Never in human history was it as easy to reach someone as it is today.
A hyperconnected world, society proceeding on multiple social media platforms whereever we go.
Reach and Reply in a multitude of ways, among them several apps.
Not even driving can stop us from reading what was sent.
There’s no introduction or goodbye, just a duet of notifications back and forth, the conversation seemingly never formally stops; until it does.
In an instant, we are annoyed.
How dare they?
They take their phone with them everywhere, and it cannot be that hard to pick it up and just reply for a second! It says right there, they were online even after the message was sent! Clear as day, read at 3.54PM, last seen 3.59PM. 5 minutes!
We rant in our heads.
Could we be annoying them? We read the last pieces of the conversation over and over again.
Was there any sign that this was coming?
Insecurity, quickly replaced by frustration.
We send a snappy, yet still friendly reminder.
Self-righteousness kicks in; aren’t we the one being wronged? The one disrespected and ignored?
Edit message: A river of words, gushing from the well of hurt. That’ll show them!
We feel better, like we really stood up for ourselves.
The anger slowly sinks into the cracks where it came from. We check the phone again.
They haven’t read the new message.
God, it really is overdramatic, isn’t it?
The future came, and so did a message.
They were out and their battery was, as well.
In comparison to our history, we are rich in communication and the time to wait for a reply is extremely quick. Still, scenarios like the above happen.
One reason could be the ever growing amount of information we get in our messengers about the messages sent and received.
A radical thought:
For what would we possibly need ‘Last Seen’ or ‘Read at’ if not to get a sense of control over a conversation or person, and acting entitled to another person’s time?
Think about it.
We seemingly hold people accountable over this information, and feel like checking the times so we feel like they are being honest and reliable. We don’t only check feeds, we check people. We want to control.
It is so obvious now that these features are contributing to negative effects of online use.
What purpose do these features fulfill if not to cause us inner turmoil over sent messages and our own insecurity of coming off as needy, annoying, or rude?
Isn’t it just a way for us to artificially and wrongfully measure how much we could possibly mean to a person?
Before, we would accept when someone didn’t pick up the phone. We were okay with the fact that someone wasn’t home. We didn’t know if someone received a letter until we got their reply letter back. Hearing back from them could take a while, but it was okay. We knew people have lives of their own.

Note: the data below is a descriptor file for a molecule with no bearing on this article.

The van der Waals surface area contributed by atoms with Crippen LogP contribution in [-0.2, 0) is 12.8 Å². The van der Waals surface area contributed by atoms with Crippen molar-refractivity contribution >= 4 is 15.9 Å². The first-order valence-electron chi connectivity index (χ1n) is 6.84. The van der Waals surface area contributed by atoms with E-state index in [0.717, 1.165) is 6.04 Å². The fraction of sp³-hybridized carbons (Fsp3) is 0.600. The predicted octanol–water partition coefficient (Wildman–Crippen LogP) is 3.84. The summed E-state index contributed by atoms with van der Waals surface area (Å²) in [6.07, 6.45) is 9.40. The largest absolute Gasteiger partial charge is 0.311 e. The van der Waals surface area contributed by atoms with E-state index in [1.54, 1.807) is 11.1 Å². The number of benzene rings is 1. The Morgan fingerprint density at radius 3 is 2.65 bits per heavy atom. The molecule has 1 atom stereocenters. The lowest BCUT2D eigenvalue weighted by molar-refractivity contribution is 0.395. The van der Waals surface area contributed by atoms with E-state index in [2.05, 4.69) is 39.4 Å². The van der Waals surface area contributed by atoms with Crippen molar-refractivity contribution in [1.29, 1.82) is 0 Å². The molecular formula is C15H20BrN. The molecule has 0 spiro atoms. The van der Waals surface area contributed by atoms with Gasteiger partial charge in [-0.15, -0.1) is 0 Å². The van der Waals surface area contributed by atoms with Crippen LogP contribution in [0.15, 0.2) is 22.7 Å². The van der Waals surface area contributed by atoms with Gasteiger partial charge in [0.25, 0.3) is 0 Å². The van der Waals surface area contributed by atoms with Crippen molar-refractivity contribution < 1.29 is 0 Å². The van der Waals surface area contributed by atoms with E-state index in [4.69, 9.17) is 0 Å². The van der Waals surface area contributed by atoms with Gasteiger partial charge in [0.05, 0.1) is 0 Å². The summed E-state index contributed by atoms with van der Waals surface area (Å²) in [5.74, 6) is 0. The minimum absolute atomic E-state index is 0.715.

Now, we are so used to everything being available to us immediately, with answers to everything at our fingertips, that we expect the same thing from the people around us.
Is that fair?
To wish to decide when someone else should reply, or what place we should take in their lives?
To forego their actual character qualities and judge people instead on their phone attendance?
Do we really think we are so important that everyone should drop what they’re doing to reply to us specifically, or do we really mistrust our friends so much that we think there is no valid reason behind their silence?
Not only the information skews our communication, even the actual message features.
Imagine a typewriter: Backspace isn’t possible. What you wrote on the paper cannot be deleted, it is inked. You better think about what you wanna write and how you write it before you commit.
In real life it is similar: what is said is said. You have to deal with the consequences. You can’t take it back, you can’t make it unheard, you can’t reverse to a point where you didn’t say it.
You also can’t edit out specific words or phrases you regret, or change the meaning of your sentence.
Before you say something, you have to be sure you wanna say it, that you should say it and how – otherwise you’ll be in trouble potentially. You have to weigh the pros and cons, be ready for the consequences of your behavior.
That is missing with online communication. This inhibition towards saying something, this little force that drives us to reconsider and make sure we’re really writing something how we want it to be, how we want to be.
We ask an insensitive or embarassing question, and we reconsider after sending it and delete it. We lash out in anger, and later on hope the other person hasn’t seen it and sheepishly remove it.
The ability to edit and delete online really takes away that incentive to check what we say. We can be really impulsive, brash, insulting or cold-hearted because we learned: ‘I can just let it out, and once I cooled off or get backlash, I can change it or delete it altogether.’ But first, there comes this part in us that we actually wouldn’t want anyone to know about, that we are ashamed of having let out once it is back in control.
Offline, we can’t control our words once they leave our mouths or how they are regarded, but we attempt that online.
Online, we expect the best selves of everyone else, attempting to get a sense of control how and when they reply to us; while deleting and editing ourselves into how we want to be perceived.
The entitlement is new, and how we let ourselves loose thanks to Editing and Deleting deserves attention. We have to recognize it inside of us and reevaluate if these features and this behavior is adding anything good to our lives. Chances are, it doesn’t.
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